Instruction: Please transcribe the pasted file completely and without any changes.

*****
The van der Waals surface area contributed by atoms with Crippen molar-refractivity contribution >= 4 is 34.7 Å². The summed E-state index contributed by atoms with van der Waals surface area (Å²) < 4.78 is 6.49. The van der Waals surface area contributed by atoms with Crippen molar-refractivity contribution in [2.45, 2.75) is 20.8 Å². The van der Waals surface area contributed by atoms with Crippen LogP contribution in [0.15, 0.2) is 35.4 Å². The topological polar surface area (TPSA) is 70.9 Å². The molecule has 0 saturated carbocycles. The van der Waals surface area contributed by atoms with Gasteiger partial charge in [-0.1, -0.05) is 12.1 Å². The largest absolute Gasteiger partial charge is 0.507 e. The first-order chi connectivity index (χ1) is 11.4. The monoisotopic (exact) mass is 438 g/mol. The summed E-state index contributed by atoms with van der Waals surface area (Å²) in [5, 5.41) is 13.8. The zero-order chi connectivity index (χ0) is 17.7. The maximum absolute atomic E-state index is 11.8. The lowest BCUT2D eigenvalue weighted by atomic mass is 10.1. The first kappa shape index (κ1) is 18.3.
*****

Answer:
The van der Waals surface area contributed by atoms with Crippen molar-refractivity contribution >= 4 is 34.7 Å². The summed E-state index contributed by atoms with van der Waals surface area (Å²) < 4.78 is 6.49. The van der Waals surface area contributed by atoms with Crippen molar-refractivity contribution in [2.45, 2.75) is 20.8 Å². The van der Waals surface area contributed by atoms with Crippen LogP contribution in [0.15, 0.2) is 35.4 Å². The topological polar surface area (TPSA) is 70.9 Å². The molecule has 0 saturated carbocycles. The van der Waals surface area contributed by atoms with Gasteiger partial charge in [-0.1, -0.05) is 12.1 Å². The largest absolute Gasteiger partial charge is 0.507 e. The first-order chi connectivity index (χ1) is 11.4. The monoisotopic (exact) mass is 438 g/mol. The summed E-state index contributed by atoms with van der Waals surface area (Å²) in [5, 5.41) is 13.8. The zero-order chi connectivity index (χ0) is 17.7. The maximum absolute atomic E-state index is 11.8. The lowest BCUT2D eigenvalue weighted by atomic mass is 10.1. The first kappa shape index (κ1) is 18.3.